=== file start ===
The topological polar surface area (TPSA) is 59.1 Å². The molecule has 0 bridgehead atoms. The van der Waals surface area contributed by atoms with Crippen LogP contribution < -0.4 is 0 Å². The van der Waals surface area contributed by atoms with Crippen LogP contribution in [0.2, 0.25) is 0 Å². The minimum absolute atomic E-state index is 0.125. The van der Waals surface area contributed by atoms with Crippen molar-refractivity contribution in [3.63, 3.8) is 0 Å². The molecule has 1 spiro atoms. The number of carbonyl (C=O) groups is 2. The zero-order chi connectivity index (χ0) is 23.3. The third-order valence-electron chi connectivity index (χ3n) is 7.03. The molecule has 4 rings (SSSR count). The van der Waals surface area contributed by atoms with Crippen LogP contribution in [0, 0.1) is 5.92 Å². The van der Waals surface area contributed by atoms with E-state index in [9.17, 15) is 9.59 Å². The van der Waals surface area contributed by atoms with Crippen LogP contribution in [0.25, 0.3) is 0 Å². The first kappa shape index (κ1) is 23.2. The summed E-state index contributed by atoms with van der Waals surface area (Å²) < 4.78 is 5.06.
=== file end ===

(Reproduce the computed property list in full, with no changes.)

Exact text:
The topological polar surface area (TPSA) is 59.1 Å². The molecule has 0 bridgehead atoms. The van der Waals surface area contributed by atoms with Crippen LogP contribution < -0.4 is 0 Å². The van der Waals surface area contributed by atoms with Crippen LogP contribution in [0.2, 0.25) is 0 Å². The minimum absolute atomic E-state index is 0.125. The van der Waals surface area contributed by atoms with Crippen molar-refractivity contribution in [3.63, 3.8) is 0 Å². The molecule has 1 spiro atoms. The number of carbonyl (C=O) groups is 2. The zero-order chi connectivity index (χ0) is 23.3. The third-order valence-electron chi connectivity index (χ3n) is 7.03. The molecule has 4 rings (SSSR count). The van der Waals surface area contributed by atoms with Crippen LogP contribution in [0, 0.1) is 5.92 Å². The van der Waals surface area contributed by atoms with E-state index in [9.17, 15) is 9.59 Å². The van der Waals surface area contributed by atoms with Crippen LogP contribution in [0.25, 0.3) is 0 Å². The first kappa shape index (κ1) is 23.2. The summed E-state index contributed by atoms with van der Waals surface area (Å²) < 4.78 is 5.06.